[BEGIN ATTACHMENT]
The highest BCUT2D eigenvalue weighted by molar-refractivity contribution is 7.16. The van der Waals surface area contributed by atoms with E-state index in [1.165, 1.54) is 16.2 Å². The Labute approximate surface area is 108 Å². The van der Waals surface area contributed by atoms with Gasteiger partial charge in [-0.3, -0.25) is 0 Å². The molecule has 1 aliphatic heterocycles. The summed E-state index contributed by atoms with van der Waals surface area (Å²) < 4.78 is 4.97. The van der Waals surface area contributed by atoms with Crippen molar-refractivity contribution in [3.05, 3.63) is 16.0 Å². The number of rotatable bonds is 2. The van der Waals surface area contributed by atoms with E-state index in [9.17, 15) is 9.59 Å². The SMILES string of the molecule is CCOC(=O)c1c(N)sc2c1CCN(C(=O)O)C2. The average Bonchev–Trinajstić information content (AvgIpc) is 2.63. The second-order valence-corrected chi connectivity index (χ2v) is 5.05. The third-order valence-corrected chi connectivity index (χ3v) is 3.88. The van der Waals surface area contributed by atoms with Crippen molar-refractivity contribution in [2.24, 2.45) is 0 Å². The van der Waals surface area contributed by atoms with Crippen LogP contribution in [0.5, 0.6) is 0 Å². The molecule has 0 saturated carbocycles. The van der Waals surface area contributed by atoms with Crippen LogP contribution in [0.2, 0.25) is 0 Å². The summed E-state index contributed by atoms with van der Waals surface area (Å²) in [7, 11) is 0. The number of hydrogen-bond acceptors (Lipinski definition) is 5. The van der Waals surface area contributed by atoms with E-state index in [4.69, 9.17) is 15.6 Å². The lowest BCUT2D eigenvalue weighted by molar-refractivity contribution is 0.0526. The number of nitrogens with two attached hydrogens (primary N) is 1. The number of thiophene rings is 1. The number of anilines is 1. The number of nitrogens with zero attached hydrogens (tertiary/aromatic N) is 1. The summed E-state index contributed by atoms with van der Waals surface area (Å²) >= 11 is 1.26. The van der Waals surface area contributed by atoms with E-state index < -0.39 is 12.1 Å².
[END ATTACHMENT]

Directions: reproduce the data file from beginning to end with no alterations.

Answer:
The highest BCUT2D eigenvalue weighted by molar-refractivity contribution is 7.16. The van der Waals surface area contributed by atoms with E-state index in [1.165, 1.54) is 16.2 Å². The Labute approximate surface area is 108 Å². The van der Waals surface area contributed by atoms with Gasteiger partial charge in [-0.3, -0.25) is 0 Å². The molecule has 1 aliphatic heterocycles. The summed E-state index contributed by atoms with van der Waals surface area (Å²) < 4.78 is 4.97. The van der Waals surface area contributed by atoms with Crippen molar-refractivity contribution in [3.05, 3.63) is 16.0 Å². The number of rotatable bonds is 2. The van der Waals surface area contributed by atoms with E-state index in [9.17, 15) is 9.59 Å². The SMILES string of the molecule is CCOC(=O)c1c(N)sc2c1CCN(C(=O)O)C2. The average Bonchev–Trinajstić information content (AvgIpc) is 2.63. The second-order valence-corrected chi connectivity index (χ2v) is 5.05. The third-order valence-corrected chi connectivity index (χ3v) is 3.88. The van der Waals surface area contributed by atoms with Crippen molar-refractivity contribution in [2.24, 2.45) is 0 Å². The van der Waals surface area contributed by atoms with Crippen LogP contribution in [0.5, 0.6) is 0 Å². The molecule has 0 saturated carbocycles. The van der Waals surface area contributed by atoms with Crippen LogP contribution in [0.2, 0.25) is 0 Å². The summed E-state index contributed by atoms with van der Waals surface area (Å²) in [7, 11) is 0. The number of hydrogen-bond acceptors (Lipinski definition) is 5. The van der Waals surface area contributed by atoms with E-state index in [4.69, 9.17) is 15.6 Å². The lowest BCUT2D eigenvalue weighted by molar-refractivity contribution is 0.0526. The number of nitrogens with two attached hydrogens (primary N) is 1. The number of thiophene rings is 1. The number of anilines is 1. The number of nitrogens with zero attached hydrogens (tertiary/aromatic N) is 1. The summed E-state index contributed by atoms with van der Waals surface area (Å²) >= 11 is 1.26. The van der Waals surface area contributed by atoms with E-state index < -0.39 is 12.1 Å².